Wage Inflation in Technology Ireland

Wage Inflation in Technology Ireland

Looking at wage inflation in Ireland, In its latest quarterly bulletin, the Central Bank of Ireland expects Irish salaries to rise by 3.3% in 2018 and in 2019, twice the current euro-zone rate. This comes on the back of strong economic growth and a further tightening of the labour market. 

It seems a little aggressive in relation to historical data, however. The Irish labour market is experiencing a squeeze in certain sectors as a result of a shortage of skilled workers, chief among them, technology. The professional services sector such as Financial Services and Law are also experiencing this squeeze and if Brexit goes ahead, this will only increase as UK firms open more EU centres in Ireland. 

To attract and especially retain key talent, firms are experiencing wage inflation. You can see this mirrored in the unemployment rate which is now 5.9% for April (CSO) and is projected to average 5.6% this year, declining to 4.8% in 2019. Close to full employment, 4.5%.  

Looking at average wages in technology in Ireland; the CSO states that between Q1 2013 to Q1 2018 wages in technology increased by 13% - 13.5% or 2.7% a year. Finance employment costs were higher at around about 16% or 3.1%.

However, in context of these increases, we should take a look at what happened in 2008/2009. We all know the crash happened. But what was the real effect on wages in technology around that time? According to the CSO, over 65% of business dropped wages by over 2%, for existing employees: 

“Real earnings fell by 7% from 2009 to 2011, the largest fall in real earnings since World War 2”.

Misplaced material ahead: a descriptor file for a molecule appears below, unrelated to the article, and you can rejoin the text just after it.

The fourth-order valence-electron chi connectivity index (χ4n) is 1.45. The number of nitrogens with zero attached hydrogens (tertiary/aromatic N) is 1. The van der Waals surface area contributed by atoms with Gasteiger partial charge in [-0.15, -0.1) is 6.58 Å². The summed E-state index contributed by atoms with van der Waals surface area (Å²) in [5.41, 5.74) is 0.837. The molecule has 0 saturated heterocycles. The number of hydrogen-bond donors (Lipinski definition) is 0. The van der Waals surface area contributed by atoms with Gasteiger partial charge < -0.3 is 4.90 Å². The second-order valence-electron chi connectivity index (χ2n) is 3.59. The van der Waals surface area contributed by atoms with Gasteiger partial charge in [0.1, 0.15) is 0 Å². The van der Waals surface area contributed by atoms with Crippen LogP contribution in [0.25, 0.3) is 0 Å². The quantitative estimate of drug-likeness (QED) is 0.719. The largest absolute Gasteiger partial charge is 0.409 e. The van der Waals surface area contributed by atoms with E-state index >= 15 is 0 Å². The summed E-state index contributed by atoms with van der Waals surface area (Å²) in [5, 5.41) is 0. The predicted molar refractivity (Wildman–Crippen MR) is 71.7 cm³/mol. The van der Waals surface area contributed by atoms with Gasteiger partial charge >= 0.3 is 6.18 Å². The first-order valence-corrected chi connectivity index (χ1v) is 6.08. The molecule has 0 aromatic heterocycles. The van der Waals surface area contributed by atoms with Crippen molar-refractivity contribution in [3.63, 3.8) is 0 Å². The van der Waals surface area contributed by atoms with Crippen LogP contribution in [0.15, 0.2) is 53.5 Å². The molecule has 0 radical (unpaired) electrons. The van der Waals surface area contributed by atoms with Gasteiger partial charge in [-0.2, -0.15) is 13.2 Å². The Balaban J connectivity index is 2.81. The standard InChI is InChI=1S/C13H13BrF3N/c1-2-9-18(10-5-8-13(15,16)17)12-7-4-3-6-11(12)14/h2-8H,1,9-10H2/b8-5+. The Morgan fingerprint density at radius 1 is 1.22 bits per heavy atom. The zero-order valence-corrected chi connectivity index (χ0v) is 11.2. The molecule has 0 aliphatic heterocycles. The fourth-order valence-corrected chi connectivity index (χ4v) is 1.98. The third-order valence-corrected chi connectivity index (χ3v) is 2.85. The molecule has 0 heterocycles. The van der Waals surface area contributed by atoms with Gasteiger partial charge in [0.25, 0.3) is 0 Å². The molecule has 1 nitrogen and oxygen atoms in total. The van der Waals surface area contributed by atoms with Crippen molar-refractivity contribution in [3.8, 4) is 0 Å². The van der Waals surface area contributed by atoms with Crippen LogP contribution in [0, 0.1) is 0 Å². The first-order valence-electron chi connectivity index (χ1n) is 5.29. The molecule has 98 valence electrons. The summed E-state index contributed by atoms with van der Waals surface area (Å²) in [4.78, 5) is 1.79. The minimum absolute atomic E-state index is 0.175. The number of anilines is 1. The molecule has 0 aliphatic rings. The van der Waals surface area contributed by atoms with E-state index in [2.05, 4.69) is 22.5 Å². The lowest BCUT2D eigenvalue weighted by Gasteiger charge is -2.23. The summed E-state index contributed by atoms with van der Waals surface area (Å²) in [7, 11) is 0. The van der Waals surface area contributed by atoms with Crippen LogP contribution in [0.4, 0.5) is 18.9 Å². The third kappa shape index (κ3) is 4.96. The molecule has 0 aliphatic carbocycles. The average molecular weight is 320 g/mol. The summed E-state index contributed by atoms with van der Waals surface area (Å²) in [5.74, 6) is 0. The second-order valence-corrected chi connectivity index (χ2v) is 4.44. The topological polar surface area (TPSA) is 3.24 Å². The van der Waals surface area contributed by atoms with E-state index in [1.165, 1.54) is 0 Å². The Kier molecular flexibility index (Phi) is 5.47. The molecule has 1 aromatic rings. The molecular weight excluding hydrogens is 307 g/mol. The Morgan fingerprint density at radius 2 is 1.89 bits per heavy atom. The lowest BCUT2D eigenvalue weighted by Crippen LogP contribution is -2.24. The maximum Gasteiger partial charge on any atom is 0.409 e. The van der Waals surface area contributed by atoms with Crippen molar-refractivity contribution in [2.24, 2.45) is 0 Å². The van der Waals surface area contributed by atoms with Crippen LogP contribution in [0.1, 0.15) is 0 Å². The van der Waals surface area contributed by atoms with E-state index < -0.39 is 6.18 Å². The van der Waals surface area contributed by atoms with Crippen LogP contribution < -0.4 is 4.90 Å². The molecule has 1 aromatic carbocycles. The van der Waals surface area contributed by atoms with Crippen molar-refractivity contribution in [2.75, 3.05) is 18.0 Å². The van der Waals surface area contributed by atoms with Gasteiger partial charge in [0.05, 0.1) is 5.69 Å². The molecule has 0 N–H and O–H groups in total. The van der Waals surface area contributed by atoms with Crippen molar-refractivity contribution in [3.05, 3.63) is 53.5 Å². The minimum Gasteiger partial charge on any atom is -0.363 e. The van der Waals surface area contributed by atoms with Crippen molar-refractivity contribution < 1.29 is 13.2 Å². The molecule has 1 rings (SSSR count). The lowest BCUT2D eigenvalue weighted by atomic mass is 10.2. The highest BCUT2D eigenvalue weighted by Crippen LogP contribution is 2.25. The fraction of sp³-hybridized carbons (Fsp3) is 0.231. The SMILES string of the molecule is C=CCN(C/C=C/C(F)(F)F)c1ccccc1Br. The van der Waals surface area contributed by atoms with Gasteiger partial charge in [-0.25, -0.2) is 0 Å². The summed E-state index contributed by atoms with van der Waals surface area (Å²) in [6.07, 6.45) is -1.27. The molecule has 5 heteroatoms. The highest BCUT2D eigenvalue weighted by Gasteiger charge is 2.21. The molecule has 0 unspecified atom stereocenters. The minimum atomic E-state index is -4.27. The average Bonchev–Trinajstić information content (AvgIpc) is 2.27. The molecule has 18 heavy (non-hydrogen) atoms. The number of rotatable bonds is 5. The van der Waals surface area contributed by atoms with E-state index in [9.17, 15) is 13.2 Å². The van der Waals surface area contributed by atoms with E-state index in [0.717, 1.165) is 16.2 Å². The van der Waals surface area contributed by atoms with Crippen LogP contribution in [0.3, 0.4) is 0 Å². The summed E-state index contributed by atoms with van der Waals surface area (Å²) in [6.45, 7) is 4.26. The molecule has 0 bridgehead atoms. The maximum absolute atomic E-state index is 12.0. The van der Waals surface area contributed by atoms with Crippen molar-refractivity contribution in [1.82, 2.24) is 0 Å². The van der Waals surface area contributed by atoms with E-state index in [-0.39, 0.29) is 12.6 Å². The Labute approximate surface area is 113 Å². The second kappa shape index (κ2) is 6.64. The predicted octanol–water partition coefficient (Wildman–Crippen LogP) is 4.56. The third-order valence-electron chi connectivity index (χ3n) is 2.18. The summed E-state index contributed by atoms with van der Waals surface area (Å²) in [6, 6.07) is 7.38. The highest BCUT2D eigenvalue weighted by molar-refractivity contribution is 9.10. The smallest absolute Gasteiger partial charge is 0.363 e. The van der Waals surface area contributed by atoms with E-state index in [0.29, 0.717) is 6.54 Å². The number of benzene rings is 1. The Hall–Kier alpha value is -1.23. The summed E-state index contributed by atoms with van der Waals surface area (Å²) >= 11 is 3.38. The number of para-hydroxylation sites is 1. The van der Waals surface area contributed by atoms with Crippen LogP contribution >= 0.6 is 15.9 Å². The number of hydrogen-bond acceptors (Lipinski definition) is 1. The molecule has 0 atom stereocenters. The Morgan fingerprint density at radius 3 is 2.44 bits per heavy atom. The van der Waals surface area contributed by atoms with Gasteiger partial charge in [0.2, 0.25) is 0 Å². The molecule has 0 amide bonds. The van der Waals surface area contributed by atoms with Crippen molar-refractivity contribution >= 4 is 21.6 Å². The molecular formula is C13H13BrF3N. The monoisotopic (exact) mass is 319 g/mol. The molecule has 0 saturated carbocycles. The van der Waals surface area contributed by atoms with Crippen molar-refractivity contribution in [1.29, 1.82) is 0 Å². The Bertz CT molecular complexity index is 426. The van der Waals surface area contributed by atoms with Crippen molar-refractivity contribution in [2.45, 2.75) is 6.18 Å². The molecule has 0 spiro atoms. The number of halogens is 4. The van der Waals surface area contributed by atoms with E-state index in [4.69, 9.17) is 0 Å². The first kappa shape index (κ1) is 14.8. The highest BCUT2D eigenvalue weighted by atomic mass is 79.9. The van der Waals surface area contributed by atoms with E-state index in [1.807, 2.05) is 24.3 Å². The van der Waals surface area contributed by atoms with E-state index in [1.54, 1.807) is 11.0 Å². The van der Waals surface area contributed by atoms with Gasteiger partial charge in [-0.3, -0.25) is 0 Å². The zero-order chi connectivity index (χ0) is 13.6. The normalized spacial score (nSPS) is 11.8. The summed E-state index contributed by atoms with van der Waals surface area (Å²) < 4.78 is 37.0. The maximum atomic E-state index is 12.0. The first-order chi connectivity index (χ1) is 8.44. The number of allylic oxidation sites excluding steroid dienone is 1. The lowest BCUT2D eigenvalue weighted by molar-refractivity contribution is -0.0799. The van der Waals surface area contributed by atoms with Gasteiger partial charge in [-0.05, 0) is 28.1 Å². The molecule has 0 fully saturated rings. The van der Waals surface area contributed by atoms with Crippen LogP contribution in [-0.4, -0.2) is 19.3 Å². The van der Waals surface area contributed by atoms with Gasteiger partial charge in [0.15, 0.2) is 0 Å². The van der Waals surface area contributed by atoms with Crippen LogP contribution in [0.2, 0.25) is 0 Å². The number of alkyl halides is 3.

Companies hiring in this period across technology dropped. At RECRUITERS, we measured the drop to be close to 10% -15% as the roles in technology were generally in the €50,000 to 110,000 bracket, that we worked on. 

Companies, in fairness, had to pivot and cut costs across the board to survive. Development of new projects was cut short. Employee contracts were changed in some cases or employees were made redundant, vendors were cut, nice-to-haves were shed, resulting in a trickle-down effect to all those supplier companies who in turn had to shed costs. There was a huge surplus of employees looking for a job, which made people willing to take a cut in wages during this time, bringing them back in earnings.

The CSO states that the average salary in Ireland for Software engineers was €50,000 in 2008 rising to €58,000 in 2016. In RECRUITERS, we saw that the average salary for a senior software engineer run at €55,000 from around 2013 until 2017 and then inflation kicked in and now it's averaging around €63K – a big jump in the last 18 months, largely driven by enormous demand.

But is this a big jump to catch up?

If wages have increased from €50,000 to €63,000 for a senior software engineer, not far from the CSO figures, a 2.2% increase or 2.2% increase on average annually. It's not all bad news for the software engineers as the consumer price index is generally low - below .5% in the last 4 years. But Rents. Now that’s a whole other story. Is this level unrealistic for people to live and work in a highly skilled role in Ireland these days?

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Brian McFadden

Client Services Director | RECRUITERS

E: brian.mcfadden@recruiters.ie

P: +353 1 632 5021

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